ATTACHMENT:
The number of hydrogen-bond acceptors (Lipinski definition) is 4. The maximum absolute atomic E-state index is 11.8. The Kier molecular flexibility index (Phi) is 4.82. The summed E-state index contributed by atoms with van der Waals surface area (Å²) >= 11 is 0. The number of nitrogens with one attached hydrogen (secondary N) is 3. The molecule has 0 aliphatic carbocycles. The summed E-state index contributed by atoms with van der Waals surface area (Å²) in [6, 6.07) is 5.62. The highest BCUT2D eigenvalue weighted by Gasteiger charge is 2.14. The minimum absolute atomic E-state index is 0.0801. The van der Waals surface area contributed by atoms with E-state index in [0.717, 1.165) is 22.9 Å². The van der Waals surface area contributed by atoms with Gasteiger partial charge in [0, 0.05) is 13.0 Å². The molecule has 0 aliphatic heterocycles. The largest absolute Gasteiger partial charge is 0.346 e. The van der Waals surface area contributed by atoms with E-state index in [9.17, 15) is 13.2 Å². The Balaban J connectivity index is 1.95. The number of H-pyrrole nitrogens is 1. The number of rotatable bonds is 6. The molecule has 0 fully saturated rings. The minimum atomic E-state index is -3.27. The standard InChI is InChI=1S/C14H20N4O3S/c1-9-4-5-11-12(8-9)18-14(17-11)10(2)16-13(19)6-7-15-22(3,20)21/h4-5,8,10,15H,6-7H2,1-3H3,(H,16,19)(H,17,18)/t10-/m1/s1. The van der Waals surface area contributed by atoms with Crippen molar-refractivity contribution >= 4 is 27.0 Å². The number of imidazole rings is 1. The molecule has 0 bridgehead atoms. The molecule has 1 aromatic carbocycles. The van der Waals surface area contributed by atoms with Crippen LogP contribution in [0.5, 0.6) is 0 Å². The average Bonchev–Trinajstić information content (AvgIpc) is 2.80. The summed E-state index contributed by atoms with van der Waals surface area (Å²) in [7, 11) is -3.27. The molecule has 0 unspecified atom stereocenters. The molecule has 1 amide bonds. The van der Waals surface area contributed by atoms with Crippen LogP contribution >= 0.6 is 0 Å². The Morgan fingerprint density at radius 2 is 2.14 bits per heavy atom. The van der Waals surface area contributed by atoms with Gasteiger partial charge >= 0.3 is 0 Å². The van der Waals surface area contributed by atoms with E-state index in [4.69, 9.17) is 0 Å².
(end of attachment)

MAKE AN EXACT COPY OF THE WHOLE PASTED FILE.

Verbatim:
The number of hydrogen-bond acceptors (Lipinski definition) is 4. The maximum absolute atomic E-state index is 11.8. The Kier molecular flexibility index (Phi) is 4.82. The summed E-state index contributed by atoms with van der Waals surface area (Å²) >= 11 is 0. The number of nitrogens with one attached hydrogen (secondary N) is 3. The molecule has 0 aliphatic carbocycles. The summed E-state index contributed by atoms with van der Waals surface area (Å²) in [6, 6.07) is 5.62. The highest BCUT2D eigenvalue weighted by Gasteiger charge is 2.14. The minimum absolute atomic E-state index is 0.0801. The van der Waals surface area contributed by atoms with E-state index in [0.717, 1.165) is 22.9 Å². The van der Waals surface area contributed by atoms with Gasteiger partial charge in [0, 0.05) is 13.0 Å². The molecule has 0 aliphatic heterocycles. The largest absolute Gasteiger partial charge is 0.346 e. The van der Waals surface area contributed by atoms with E-state index in [9.17, 15) is 13.2 Å². The Balaban J connectivity index is 1.95. The number of H-pyrrole nitrogens is 1. The number of rotatable bonds is 6. The molecule has 0 fully saturated rings. The minimum atomic E-state index is -3.27. The standard InChI is InChI=1S/C14H20N4O3S/c1-9-4-5-11-12(8-9)18-14(17-11)10(2)16-13(19)6-7-15-22(3,20)21/h4-5,8,10,15H,6-7H2,1-3H3,(H,16,19)(H,17,18)/t10-/m1/s1. The van der Waals surface area contributed by atoms with Crippen molar-refractivity contribution >= 4 is 27.0 Å². The number of imidazole rings is 1. The molecule has 0 bridgehead atoms. The molecule has 1 aromatic carbocycles. The van der Waals surface area contributed by atoms with Crippen LogP contribution in [0.5, 0.6) is 0 Å². The average Bonchev–Trinajstić information content (AvgIpc) is 2.80. The summed E-state index contributed by atoms with van der Waals surface area (Å²) in [7, 11) is -3.27. The molecule has 0 unspecified atom stereocenters. The molecule has 1 amide bonds. The van der Waals surface area contributed by atoms with Crippen LogP contribution >= 0.6 is 0 Å². The Morgan fingerprint density at radius 2 is 2.14 bits per heavy atom. The van der Waals surface area contributed by atoms with Gasteiger partial charge >= 0.3 is 0 Å². The van der Waals surface area contributed by atoms with E-state index in [4.69, 9.17) is 0 Å².